Some people are wrongly provided with lending they cannot afford to pay back. This might be because their income is so low or unreliable, that they can barely afford their essential living costs, let alone additional borrowing.
All of the following extracts have been taken from legally-binding outcomes – ruling in the customer’s favour and stating that the lender acted wrongly:
“Under the rules of maternity pay run by Miss O’s employer she was due to receive eight weeks full pay, 18 weeks at half pay, 13 weeks SMP and then there would be a period of 13 weeks unpaid. I think this information would have been important in assessing whether a credit agreement was sustainably affordable. I don’t think it would be discriminatory to ascertain how Miss O intended to meet the payments going forward. I disagree with Santander that it could be assumed Miss O may have had other resources available to cover the payments for the period of her maternity of leave as that wasn’t the case, Miss O says she had, at maximum, a savings pot of around £150 available. So, I think this information should have been requested.
Santander also says that Miss O’s usual monthly income was around £1,370 pm and although I accept she may have chosen to return to work full-time in the future I don’t think I can reasonably say that her income should be considered at her pre-maternity leave figure when looking at whether this credit agreement was affordable. I think it would be fair to look at her actual income and expenses at the point she took out the agreement. So, I think Santander should have taken Miss O’s income as being £698pm assessing whether it would be affordable for her.”
“Miss G says that NewDay shouldn’t have allowed her to open an account and it shouldn’t have increased her credit limit once it had. Miss G says she was a student on very low income when she opened the account and that she had opened other credit accounts and was gambling too.”
“Miss G provided bank statements from around this time. They showed that her existing credit repayments accounted for more than half of her income a month and that after the payment of essential expenses such as food and travel, Miss G had very little disposable income each month. The additional borrowing would have left her with an estimated £7.55 in disposable income a month if she had utilised it fully.”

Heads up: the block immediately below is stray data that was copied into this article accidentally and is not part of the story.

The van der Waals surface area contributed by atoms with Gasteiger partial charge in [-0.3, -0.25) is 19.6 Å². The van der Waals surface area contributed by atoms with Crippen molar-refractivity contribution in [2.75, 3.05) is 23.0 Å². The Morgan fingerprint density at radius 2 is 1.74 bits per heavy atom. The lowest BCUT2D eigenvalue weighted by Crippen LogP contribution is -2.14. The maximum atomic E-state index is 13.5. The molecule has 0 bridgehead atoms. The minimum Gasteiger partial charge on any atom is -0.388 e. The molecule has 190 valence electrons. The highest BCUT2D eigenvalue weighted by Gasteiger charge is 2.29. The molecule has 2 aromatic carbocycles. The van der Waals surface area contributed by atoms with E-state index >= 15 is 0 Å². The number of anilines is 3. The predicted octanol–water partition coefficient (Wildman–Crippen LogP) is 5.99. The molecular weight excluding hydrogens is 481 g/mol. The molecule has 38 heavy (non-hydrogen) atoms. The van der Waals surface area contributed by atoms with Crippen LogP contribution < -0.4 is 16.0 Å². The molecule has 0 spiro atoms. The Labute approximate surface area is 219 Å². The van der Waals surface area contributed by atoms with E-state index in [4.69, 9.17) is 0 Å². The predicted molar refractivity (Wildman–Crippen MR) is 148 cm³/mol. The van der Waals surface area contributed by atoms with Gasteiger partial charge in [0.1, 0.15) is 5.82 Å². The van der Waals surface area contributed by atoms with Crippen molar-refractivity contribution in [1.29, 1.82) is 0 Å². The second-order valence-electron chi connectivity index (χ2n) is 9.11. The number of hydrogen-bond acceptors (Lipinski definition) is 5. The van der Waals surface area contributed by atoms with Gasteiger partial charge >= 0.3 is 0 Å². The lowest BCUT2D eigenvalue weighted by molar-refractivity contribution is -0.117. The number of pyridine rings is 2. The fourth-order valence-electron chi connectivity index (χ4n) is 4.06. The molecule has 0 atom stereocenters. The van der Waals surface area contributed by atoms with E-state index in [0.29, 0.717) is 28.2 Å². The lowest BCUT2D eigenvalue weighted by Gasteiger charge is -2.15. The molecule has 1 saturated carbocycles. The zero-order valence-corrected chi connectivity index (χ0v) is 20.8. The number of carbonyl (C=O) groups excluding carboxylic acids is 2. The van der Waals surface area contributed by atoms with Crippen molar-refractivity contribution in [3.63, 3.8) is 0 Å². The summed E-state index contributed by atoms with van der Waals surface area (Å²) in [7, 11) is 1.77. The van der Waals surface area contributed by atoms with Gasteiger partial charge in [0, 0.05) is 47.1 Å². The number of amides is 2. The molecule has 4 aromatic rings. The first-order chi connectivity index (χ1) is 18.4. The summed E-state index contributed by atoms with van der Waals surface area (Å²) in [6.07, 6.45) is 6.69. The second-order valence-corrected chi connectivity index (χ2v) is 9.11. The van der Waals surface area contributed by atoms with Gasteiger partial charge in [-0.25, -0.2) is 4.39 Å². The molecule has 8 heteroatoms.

State Benefits (means tested)
“Bamboo would also have seen that Mr S’ income was supplemented from time to time by benefit payments. Whilst it has said this wouldn’t be a reason not to lend to a borrower, I think it’s fair to say that Mr S received benefit that was means tested and designed to help him meet essential living costs. It wasn’t a sufficient amount to boost his income up to the level Bamboo had assumed he had and it can’t fairly or reasonably be considered as surplus income available to repay new debt.”
“Mr G was unemployed and receiving jobseeker’s allowance when he bought the car, although he had written confirmation of a new job beginning the following month. The salary he gave the dealership was based on expected full-time earnings from his new employer. As it turned out, he was given fewer hours than anticipated so his earnings were considerably less than this.
Creation argues that “a certain onus rests on the consumer to ensure that they can afford the monthly obligations they are agreeing to”. Whilst I wouldn’t disagree with this, this does not absolve Creation from its responsibility to conduct a “sound and proper credit assessment”, as required by the Finance and Leasing Association’s Lending Code. I am satisfied that Mr G provided sufficient information that should have prompted a more thorough assessment of whether he could afford the loan.”